Veterinary military-civilian partnership aims to enhance lifesaving care to US Army working dogs

Press Release

In honor of K9 Veterans Day, BluePearl announced a new program in collaboration with the US Army Office of the Surgeon General and the US Army Veterinary Corps.

Military veterinarians

Photo courtesy of BluePearl

The new Veterinary Trauma Readiness and Operational Medicine Agility (Vet-TROMA) program was announced today, in honor of K9 Veterans Day. A partnership of BluePearl, the US Army Office of the Surgeon General and US Army Veterinary Corps, the program is a first-of-its-kind veterinary military-civilian partnership.

BluePearl, a member of the Mars Veterinary Health family of businesses, provides specialty and emergency veterinary care training to US Army veterinarians to enhance their abilities to treat Military Working Dogs (MWDs) combat casualties. The US Army Veterinary Corps provides medical and surgical care to more than 1600 active duty MWDs that deploy and can be injured like human military personnel. Vet-TROMA is an additional training experience available for US Army veterinary personnel to prepare them to provide lifesaving care to MWD’s at their time of greatest need.

Vet-TROMA is currently offered at 2 BluePearl hospitals near US Army facilities in Lakewood, Washington, and Cary, North Carolina, with plans to expand to additional BluePearl locations. US Army veterinarians complete 67-hours of didactic distance learning followed by an intensive 3-week clinical rotation at the BluePearl sites.

“US Army veterinary teams are often faced with trauma situations in which split-second, life-or-death decisions must be made,” said Richard Stone, DVM, chief medical officer at BluePearl, in a company release. “The advanced training offered through Vet-TROMA helps create more skilled and confident veterinarians—qualities that are necessary to care for canines in combat. We are already seeing the program’s impact in the field, and we look forward to growing this partnership and giving more options for US Army veterinarians to feel confident caring for Military Working Dogs injured in combat.”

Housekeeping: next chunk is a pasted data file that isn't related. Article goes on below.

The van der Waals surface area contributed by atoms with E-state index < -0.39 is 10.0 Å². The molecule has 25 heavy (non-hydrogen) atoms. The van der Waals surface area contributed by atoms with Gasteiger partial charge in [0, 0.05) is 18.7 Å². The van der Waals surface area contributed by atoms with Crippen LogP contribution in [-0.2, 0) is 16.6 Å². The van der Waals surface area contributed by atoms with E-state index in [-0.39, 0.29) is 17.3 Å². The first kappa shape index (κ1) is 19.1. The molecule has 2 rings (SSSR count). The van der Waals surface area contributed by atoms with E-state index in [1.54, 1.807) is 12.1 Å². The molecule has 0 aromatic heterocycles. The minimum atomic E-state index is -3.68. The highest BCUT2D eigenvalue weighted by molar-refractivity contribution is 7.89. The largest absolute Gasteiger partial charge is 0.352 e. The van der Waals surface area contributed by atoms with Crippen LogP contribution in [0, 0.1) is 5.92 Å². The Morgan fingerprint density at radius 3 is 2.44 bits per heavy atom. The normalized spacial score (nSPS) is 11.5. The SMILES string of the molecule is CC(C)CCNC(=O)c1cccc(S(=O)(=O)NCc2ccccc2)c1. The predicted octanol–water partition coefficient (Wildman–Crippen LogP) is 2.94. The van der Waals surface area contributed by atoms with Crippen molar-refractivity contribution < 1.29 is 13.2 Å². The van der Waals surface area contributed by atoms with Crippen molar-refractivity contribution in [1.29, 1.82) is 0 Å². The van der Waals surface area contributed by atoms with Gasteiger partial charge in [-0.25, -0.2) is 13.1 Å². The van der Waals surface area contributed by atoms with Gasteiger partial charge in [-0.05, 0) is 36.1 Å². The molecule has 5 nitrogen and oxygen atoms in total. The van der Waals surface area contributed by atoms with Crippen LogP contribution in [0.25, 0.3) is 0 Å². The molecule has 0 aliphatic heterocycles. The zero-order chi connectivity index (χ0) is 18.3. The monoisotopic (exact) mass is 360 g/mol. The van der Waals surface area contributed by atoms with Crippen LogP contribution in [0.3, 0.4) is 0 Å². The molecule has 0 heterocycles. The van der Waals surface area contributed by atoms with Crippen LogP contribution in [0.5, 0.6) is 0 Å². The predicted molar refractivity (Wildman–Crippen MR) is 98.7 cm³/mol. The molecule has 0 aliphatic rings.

Captain Abbey Calvo, formally a veterinary team leader from the 218th Medical Detachment (Veterinary Service Support), was the first Veterinary Corps officer to complete a clinical rotation with BluePearl as part of the Vet-TROMA program. During the onsite immersion, Calvo saw 105 emergency cases, including a dog with a gunshot wound to the chest, acute toxicities, and patients requiring blood transfusions—all which MWD’s may experience on the battlefield.

“Military working dogs are an irreplaceable asset to our military and loyally work to protect our service members, so I need to be prepared to save them if they get injured or become ill on the battlefield,” Calvo said in the release. “The training I received from BluePearl through the Vet-TROMA program was life-changing for me and the dogs I serve, giving me additional tools, I need to ensure I am ready to assist our canine counterparts when they need me most.”

The US Army Veterinary Corps was established in 1916 to care for the large number of animals used by the US military during World War I. The Army is the only military service that delivers veterinary support within the Department of Defense to include providing veterinary medical and surgical care to working animals, decreasing the potential for transmission of diseases from animals to humans, safeguarding the food supply for service members and their families, and supporting military research and development efforts. There are currently more than 800 US Army veterinarians on active duty and in the Reserves providing care to MWDs globally.


BluePearl announces first-of-its-kind veterinary partnership with US Army. News release. Blue Pearl. March 13, 2024.

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